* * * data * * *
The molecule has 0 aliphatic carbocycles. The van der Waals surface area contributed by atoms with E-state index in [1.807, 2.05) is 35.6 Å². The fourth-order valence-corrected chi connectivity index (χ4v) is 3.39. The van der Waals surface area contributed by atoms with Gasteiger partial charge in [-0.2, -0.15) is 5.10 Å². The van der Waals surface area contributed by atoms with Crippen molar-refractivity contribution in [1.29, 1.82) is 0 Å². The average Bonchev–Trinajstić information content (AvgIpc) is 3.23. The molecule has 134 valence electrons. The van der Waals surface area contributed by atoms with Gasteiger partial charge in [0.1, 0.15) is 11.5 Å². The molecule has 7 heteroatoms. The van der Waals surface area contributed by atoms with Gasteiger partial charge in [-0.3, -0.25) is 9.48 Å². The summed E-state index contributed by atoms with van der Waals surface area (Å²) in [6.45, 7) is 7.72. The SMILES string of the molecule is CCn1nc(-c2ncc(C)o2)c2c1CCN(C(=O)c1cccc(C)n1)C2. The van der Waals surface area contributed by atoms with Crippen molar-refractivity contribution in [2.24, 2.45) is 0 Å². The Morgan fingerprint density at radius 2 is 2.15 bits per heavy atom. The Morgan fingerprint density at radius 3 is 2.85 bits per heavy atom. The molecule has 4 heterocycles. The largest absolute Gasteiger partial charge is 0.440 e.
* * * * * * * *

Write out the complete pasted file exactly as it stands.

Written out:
The molecule has 0 aliphatic carbocycles. The van der Waals surface area contributed by atoms with E-state index in [1.807, 2.05) is 35.6 Å². The fourth-order valence-corrected chi connectivity index (χ4v) is 3.39. The van der Waals surface area contributed by atoms with Gasteiger partial charge in [-0.2, -0.15) is 5.10 Å². The van der Waals surface area contributed by atoms with Crippen molar-refractivity contribution in [1.29, 1.82) is 0 Å². The average Bonchev–Trinajstić information content (AvgIpc) is 3.23. The molecule has 134 valence electrons. The van der Waals surface area contributed by atoms with Gasteiger partial charge in [0.1, 0.15) is 11.5 Å². The molecule has 7 heteroatoms. The van der Waals surface area contributed by atoms with Gasteiger partial charge in [-0.3, -0.25) is 9.48 Å². The summed E-state index contributed by atoms with van der Waals surface area (Å²) in [6.45, 7) is 7.72. The SMILES string of the molecule is CCn1nc(-c2ncc(C)o2)c2c1CCN(C(=O)c1cccc(C)n1)C2. The van der Waals surface area contributed by atoms with Crippen molar-refractivity contribution in [2.24, 2.45) is 0 Å². The Morgan fingerprint density at radius 2 is 2.15 bits per heavy atom. The Morgan fingerprint density at radius 3 is 2.85 bits per heavy atom. The molecule has 4 heterocycles. The largest absolute Gasteiger partial charge is 0.440 e.